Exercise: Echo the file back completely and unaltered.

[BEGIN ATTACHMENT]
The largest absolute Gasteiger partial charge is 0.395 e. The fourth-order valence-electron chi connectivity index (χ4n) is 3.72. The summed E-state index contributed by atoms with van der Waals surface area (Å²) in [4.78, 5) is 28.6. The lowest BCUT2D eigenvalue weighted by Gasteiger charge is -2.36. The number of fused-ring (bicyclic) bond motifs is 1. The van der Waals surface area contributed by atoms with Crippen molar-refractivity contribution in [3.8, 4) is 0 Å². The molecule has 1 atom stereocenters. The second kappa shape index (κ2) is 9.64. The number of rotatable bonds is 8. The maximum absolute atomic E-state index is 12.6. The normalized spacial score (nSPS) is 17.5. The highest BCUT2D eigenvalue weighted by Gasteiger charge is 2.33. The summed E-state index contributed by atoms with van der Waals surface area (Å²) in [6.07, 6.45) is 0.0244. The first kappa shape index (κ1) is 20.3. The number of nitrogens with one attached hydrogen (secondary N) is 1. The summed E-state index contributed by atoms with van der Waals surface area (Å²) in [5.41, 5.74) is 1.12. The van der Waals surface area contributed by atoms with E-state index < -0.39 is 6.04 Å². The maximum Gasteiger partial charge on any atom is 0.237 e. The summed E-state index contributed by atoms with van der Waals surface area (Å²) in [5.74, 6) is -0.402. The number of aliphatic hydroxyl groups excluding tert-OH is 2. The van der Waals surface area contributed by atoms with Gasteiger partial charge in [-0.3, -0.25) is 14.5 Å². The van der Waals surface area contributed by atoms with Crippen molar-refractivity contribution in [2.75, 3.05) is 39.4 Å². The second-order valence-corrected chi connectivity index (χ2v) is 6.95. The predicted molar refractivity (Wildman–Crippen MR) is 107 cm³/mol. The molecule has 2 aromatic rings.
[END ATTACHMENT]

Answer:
The largest absolute Gasteiger partial charge is 0.395 e. The fourth-order valence-electron chi connectivity index (χ4n) is 3.72. The summed E-state index contributed by atoms with van der Waals surface area (Å²) in [4.78, 5) is 28.6. The lowest BCUT2D eigenvalue weighted by Gasteiger charge is -2.36. The number of fused-ring (bicyclic) bond motifs is 1. The van der Waals surface area contributed by atoms with Crippen molar-refractivity contribution in [3.8, 4) is 0 Å². The molecule has 1 atom stereocenters. The second kappa shape index (κ2) is 9.64. The number of rotatable bonds is 8. The maximum absolute atomic E-state index is 12.6. The normalized spacial score (nSPS) is 17.5. The highest BCUT2D eigenvalue weighted by Gasteiger charge is 2.33. The summed E-state index contributed by atoms with van der Waals surface area (Å²) in [6.07, 6.45) is 0.0244. The first kappa shape index (κ1) is 20.3. The number of nitrogens with one attached hydrogen (secondary N) is 1. The summed E-state index contributed by atoms with van der Waals surface area (Å²) in [5.41, 5.74) is 1.12. The van der Waals surface area contributed by atoms with E-state index < -0.39 is 6.04 Å². The maximum Gasteiger partial charge on any atom is 0.237 e. The summed E-state index contributed by atoms with van der Waals surface area (Å²) in [5.74, 6) is -0.402. The number of aliphatic hydroxyl groups excluding tert-OH is 2. The van der Waals surface area contributed by atoms with Gasteiger partial charge in [-0.3, -0.25) is 14.5 Å². The van der Waals surface area contributed by atoms with Crippen molar-refractivity contribution in [2.75, 3.05) is 39.4 Å². The second-order valence-corrected chi connectivity index (χ2v) is 6.95. The predicted molar refractivity (Wildman–Crippen MR) is 107 cm³/mol. The molecule has 2 aromatic rings.